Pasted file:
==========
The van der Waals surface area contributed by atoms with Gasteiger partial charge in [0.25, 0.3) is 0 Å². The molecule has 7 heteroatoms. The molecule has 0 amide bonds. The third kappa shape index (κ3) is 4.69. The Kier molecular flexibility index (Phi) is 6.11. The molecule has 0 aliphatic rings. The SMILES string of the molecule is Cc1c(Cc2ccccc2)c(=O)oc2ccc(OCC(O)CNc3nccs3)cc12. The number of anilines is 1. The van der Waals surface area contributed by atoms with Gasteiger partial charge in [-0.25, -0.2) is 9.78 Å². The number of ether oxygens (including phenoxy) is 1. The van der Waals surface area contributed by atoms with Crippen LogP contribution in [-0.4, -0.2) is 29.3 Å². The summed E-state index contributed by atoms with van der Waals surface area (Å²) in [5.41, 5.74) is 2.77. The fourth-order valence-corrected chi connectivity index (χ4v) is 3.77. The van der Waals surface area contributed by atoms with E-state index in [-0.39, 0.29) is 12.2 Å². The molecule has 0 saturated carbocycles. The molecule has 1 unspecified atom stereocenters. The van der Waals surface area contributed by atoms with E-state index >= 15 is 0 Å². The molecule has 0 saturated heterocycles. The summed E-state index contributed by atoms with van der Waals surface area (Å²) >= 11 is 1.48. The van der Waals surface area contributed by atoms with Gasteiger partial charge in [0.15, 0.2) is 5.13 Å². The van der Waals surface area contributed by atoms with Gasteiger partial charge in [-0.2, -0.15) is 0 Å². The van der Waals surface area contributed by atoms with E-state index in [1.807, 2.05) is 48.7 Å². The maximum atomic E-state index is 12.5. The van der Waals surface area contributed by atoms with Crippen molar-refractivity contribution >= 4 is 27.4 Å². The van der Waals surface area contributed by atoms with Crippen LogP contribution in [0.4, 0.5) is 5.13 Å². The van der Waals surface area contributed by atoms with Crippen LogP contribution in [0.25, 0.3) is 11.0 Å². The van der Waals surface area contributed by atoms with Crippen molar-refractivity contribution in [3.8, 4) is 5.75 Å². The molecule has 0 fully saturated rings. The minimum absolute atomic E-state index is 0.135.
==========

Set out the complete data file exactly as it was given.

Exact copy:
The van der Waals surface area contributed by atoms with Gasteiger partial charge in [0.25, 0.3) is 0 Å². The molecule has 7 heteroatoms. The molecule has 0 amide bonds. The third kappa shape index (κ3) is 4.69. The Kier molecular flexibility index (Phi) is 6.11. The molecule has 0 aliphatic rings. The SMILES string of the molecule is Cc1c(Cc2ccccc2)c(=O)oc2ccc(OCC(O)CNc3nccs3)cc12. The number of anilines is 1. The van der Waals surface area contributed by atoms with Gasteiger partial charge in [-0.25, -0.2) is 9.78 Å². The number of ether oxygens (including phenoxy) is 1. The van der Waals surface area contributed by atoms with Crippen LogP contribution in [-0.4, -0.2) is 29.3 Å². The summed E-state index contributed by atoms with van der Waals surface area (Å²) in [5.41, 5.74) is 2.77. The fourth-order valence-corrected chi connectivity index (χ4v) is 3.77. The van der Waals surface area contributed by atoms with E-state index in [-0.39, 0.29) is 12.2 Å². The molecule has 0 saturated carbocycles. The molecule has 1 unspecified atom stereocenters. The van der Waals surface area contributed by atoms with E-state index >= 15 is 0 Å². The molecule has 0 saturated heterocycles. The summed E-state index contributed by atoms with van der Waals surface area (Å²) >= 11 is 1.48. The van der Waals surface area contributed by atoms with Gasteiger partial charge in [0.15, 0.2) is 5.13 Å². The van der Waals surface area contributed by atoms with Gasteiger partial charge in [-0.2, -0.15) is 0 Å². The van der Waals surface area contributed by atoms with E-state index in [1.807, 2.05) is 48.7 Å². The maximum atomic E-state index is 12.5. The van der Waals surface area contributed by atoms with Crippen molar-refractivity contribution >= 4 is 27.4 Å². The van der Waals surface area contributed by atoms with Crippen LogP contribution in [0.4, 0.5) is 5.13 Å². The van der Waals surface area contributed by atoms with Crippen LogP contribution in [0.25, 0.3) is 11.0 Å². The van der Waals surface area contributed by atoms with Crippen molar-refractivity contribution in [3.8, 4) is 5.75 Å². The molecule has 0 fully saturated rings. The minimum absolute atomic E-state index is 0.135.